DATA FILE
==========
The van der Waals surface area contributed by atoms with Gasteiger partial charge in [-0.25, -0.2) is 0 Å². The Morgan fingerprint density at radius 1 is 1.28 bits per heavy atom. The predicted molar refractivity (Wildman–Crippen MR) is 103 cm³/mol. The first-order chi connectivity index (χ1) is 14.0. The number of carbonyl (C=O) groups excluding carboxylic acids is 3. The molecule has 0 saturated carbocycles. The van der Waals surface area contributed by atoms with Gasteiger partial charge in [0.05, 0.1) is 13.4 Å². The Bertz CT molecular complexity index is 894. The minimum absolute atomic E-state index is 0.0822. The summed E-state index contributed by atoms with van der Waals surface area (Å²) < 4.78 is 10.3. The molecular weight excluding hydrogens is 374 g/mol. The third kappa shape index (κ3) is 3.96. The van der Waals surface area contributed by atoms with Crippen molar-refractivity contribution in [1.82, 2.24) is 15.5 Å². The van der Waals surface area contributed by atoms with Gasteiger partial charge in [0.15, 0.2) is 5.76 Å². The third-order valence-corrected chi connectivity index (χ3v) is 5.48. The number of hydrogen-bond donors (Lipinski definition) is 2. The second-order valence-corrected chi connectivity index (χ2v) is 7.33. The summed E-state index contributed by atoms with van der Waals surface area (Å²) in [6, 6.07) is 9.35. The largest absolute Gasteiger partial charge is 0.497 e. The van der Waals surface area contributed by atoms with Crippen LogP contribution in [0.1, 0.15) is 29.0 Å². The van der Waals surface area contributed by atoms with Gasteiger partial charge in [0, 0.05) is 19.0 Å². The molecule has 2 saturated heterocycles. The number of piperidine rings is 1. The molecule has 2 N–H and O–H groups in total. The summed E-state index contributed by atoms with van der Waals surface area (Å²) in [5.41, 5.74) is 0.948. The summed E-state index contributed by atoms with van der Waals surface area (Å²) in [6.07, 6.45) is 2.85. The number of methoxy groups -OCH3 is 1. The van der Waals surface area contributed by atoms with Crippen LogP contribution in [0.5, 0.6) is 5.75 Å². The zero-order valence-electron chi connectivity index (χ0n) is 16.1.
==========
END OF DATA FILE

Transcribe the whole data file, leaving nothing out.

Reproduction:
The van der Waals surface area contributed by atoms with Gasteiger partial charge in [-0.25, -0.2) is 0 Å². The Morgan fingerprint density at radius 1 is 1.28 bits per heavy atom. The predicted molar refractivity (Wildman–Crippen MR) is 103 cm³/mol. The first-order chi connectivity index (χ1) is 14.0. The number of carbonyl (C=O) groups excluding carboxylic acids is 3. The molecule has 0 saturated carbocycles. The van der Waals surface area contributed by atoms with Gasteiger partial charge in [0.05, 0.1) is 13.4 Å². The Bertz CT molecular complexity index is 894. The minimum absolute atomic E-state index is 0.0822. The summed E-state index contributed by atoms with van der Waals surface area (Å²) < 4.78 is 10.3. The molecular weight excluding hydrogens is 374 g/mol. The third kappa shape index (κ3) is 3.96. The van der Waals surface area contributed by atoms with Crippen molar-refractivity contribution in [1.82, 2.24) is 15.5 Å². The van der Waals surface area contributed by atoms with Gasteiger partial charge in [0.15, 0.2) is 5.76 Å². The third-order valence-corrected chi connectivity index (χ3v) is 5.48. The number of hydrogen-bond donors (Lipinski definition) is 2. The second-order valence-corrected chi connectivity index (χ2v) is 7.33. The summed E-state index contributed by atoms with van der Waals surface area (Å²) in [6, 6.07) is 9.35. The largest absolute Gasteiger partial charge is 0.497 e. The van der Waals surface area contributed by atoms with Crippen LogP contribution in [0.1, 0.15) is 29.0 Å². The van der Waals surface area contributed by atoms with Gasteiger partial charge in [0, 0.05) is 19.0 Å². The molecule has 2 saturated heterocycles. The number of piperidine rings is 1. The molecule has 2 N–H and O–H groups in total. The summed E-state index contributed by atoms with van der Waals surface area (Å²) in [5.41, 5.74) is 0.948. The summed E-state index contributed by atoms with van der Waals surface area (Å²) in [6.07, 6.45) is 2.85. The number of methoxy groups -OCH3 is 1. The van der Waals surface area contributed by atoms with Crippen LogP contribution in [0.5, 0.6) is 5.75 Å². The zero-order valence-electron chi connectivity index (χ0n) is 16.1.